Music is inseparable from the social world it’s borne out of, a world in which our tastes are entirely political. Think of hip hop and its roots in the 1970s block parties across Brooklyn and the Bronx, when the music was a contested site to hash out the meanings of multiculturalism amongst African Americans, Puerto Ricans and the children of immigrants from other Caribbean countries. At the same time, across the Atlantic in the United Kingdom, spiky-haired youngsters thumped out punk music from angsty garages to reject authoritarianism, commodity culture, and conformity. But to speak of classical music in the same breath as rock bands and rap artists might seem strange, because classical music seems tied to tradition and conservatism and a reticence for social change. For a politics of resistance, we might think of Pussy Riot or Riot Grrrl as better suited, or Tupac Shakur and Kendrick Lamar, Rise Against and Rage Against the Machine.
In a forthcoming essay titled “Singing with Practical Intent”, I tell the story of how some Indian classical singers engage in a politics of resistance. I describe how the political ideology of Hindutva (Hindu nationalism) threatens to crumble the pluralist and syncretic tenets of India’s classical arts and cultural traditions. I draw lessons in activism from musicians like T. M. Krishna, who, despite facing aggressive campaigns from adherents of Hindutva to shut down his concerts, continues to sing “songs on Jesus in Malayalam and Allah in Tamil, verses by 12th-century philosopher Basava and 21st-century author Perumal Murugan, and bhajans by anti-colonialist Gandhi and poet-sant Tukaram.”
When the Hindutva movement seeks to construct a Hindu rashtra (Hindu nation-state) by stripping India of its secular foundations, the demands placed upon India’s classical arts and cultural traditions is that they separate along ethno-religious communal lines. “Singing with Practical Intent” searches for a musician’s response to and rejection of such a political project. It is about classical musicians unburdening themselves from the demands of separatism and joining instead with projects for social justice.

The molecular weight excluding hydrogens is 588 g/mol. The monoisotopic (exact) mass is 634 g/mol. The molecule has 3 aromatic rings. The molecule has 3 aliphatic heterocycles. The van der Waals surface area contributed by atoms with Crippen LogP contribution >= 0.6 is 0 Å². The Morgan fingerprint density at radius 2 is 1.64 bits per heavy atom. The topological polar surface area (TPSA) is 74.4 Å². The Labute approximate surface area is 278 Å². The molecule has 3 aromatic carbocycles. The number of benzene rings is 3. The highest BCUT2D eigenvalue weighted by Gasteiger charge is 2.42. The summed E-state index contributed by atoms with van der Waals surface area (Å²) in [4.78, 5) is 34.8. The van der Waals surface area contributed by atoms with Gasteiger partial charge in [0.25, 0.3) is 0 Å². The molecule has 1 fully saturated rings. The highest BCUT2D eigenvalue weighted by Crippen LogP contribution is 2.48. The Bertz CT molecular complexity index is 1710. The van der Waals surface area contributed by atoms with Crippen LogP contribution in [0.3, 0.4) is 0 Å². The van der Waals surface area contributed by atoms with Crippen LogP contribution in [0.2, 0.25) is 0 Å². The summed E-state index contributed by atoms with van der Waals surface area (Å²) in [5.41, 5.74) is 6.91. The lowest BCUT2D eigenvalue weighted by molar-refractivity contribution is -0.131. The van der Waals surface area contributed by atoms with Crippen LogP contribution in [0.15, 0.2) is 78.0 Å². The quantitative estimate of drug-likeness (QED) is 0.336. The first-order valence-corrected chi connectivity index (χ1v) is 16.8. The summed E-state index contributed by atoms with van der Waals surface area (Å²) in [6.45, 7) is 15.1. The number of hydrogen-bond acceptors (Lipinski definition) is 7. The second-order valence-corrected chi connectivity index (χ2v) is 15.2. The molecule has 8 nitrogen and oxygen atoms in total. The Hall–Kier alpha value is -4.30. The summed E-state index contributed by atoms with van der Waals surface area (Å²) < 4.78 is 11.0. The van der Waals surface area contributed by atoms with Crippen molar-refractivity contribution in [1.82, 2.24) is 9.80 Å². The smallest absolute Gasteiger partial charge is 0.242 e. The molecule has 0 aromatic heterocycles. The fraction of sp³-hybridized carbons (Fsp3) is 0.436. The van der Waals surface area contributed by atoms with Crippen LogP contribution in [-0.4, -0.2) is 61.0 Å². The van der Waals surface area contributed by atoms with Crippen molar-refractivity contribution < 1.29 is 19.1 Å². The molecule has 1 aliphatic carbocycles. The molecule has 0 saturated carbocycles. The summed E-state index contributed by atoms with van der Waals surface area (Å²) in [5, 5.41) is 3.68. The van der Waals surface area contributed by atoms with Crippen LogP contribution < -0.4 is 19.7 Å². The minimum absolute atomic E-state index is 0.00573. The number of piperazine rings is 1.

The essay is part of an anthology I co-edited with the poet Erena Shingade. (A lecture version of the essay was recorded by The Physics Room, here, as Episode 43 of the podcast Art, Not Science.) The anthology is titled Past the Tower, Under the Tree: Twelve Stories of Learning in Community. It’s published by GLORIA Books and designed by Katie Kerr. It includes contributions by Edith Amituanai, Catherine Delahunty, Mohan Dutta, Dominic Hoey, Areez Katki, Emily Parr, Daniel Michael Satele, Kahurangiariki Smith, Mokonui-a-rangi Smith, Richard von Sturmer, and Terri Te Tau.
The anthology offers a portrait of twelve artists and activists crafting a life in community. From street theatre to rap, from the tattoo hut to the meditation hall, each contributor offers a window into unexpected contexts and rich forms of practice. In these contributions that span love letters to tributes to appeals, readers are invited to reimagine the meaning of teaching and learning, and to recover a promise in that process: the possibility of a fuller education, where craft and companionship go together. You can order a copy of the book here.
For this edition of THINKING OUT LOUD, I want to share two songs by doyens of India’s classical arts and cultural traditions. India has distinct streams of classical music, and the selections nod to two each. The first track is by a performer from the northern tradition of Hindustani music, and the second is by a singer of the southern Carnatic music. The soundtracks function as two examples of Indian classical music at the interface of political resistance.